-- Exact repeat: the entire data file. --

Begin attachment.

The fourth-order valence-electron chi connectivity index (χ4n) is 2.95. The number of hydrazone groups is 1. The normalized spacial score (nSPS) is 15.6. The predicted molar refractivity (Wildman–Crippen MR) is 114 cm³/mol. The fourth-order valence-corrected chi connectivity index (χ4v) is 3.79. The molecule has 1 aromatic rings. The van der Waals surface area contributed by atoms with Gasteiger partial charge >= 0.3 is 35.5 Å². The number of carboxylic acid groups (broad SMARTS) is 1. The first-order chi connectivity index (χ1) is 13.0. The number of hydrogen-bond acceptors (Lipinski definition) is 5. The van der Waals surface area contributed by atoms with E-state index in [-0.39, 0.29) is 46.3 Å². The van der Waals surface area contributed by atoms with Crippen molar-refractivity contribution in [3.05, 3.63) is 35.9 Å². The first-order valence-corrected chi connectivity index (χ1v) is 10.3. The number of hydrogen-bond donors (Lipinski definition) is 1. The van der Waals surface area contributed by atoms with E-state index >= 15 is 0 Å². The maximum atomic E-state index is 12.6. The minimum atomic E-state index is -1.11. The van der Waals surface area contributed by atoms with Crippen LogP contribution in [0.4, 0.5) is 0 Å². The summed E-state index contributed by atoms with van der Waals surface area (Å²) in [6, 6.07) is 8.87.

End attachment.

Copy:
The fourth-order valence-electron chi connectivity index (χ4n) is 2.95. The number of hydrazone groups is 1. The normalized spacial score (nSPS) is 15.6. The predicted molar refractivity (Wildman–Crippen MR) is 114 cm³/mol. The fourth-order valence-corrected chi connectivity index (χ4v) is 3.79. The molecule has 1 aromatic rings. The van der Waals surface area contributed by atoms with Gasteiger partial charge >= 0.3 is 35.5 Å². The number of carboxylic acid groups (broad SMARTS) is 1. The first-order chi connectivity index (χ1) is 13.0. The number of hydrogen-bond acceptors (Lipinski definition) is 5. The van der Waals surface area contributed by atoms with E-state index in [-0.39, 0.29) is 46.3 Å². The van der Waals surface area contributed by atoms with Crippen molar-refractivity contribution in [3.05, 3.63) is 35.9 Å². The first-order valence-corrected chi connectivity index (χ1v) is 10.3. The number of hydrogen-bond donors (Lipinski definition) is 1. The van der Waals surface area contributed by atoms with E-state index >= 15 is 0 Å². The maximum atomic E-state index is 12.6. The minimum atomic E-state index is -1.11. The van der Waals surface area contributed by atoms with Crippen LogP contribution in [0.4, 0.5) is 0 Å². The summed E-state index contributed by atoms with van der Waals surface area (Å²) in [6, 6.07) is 8.87.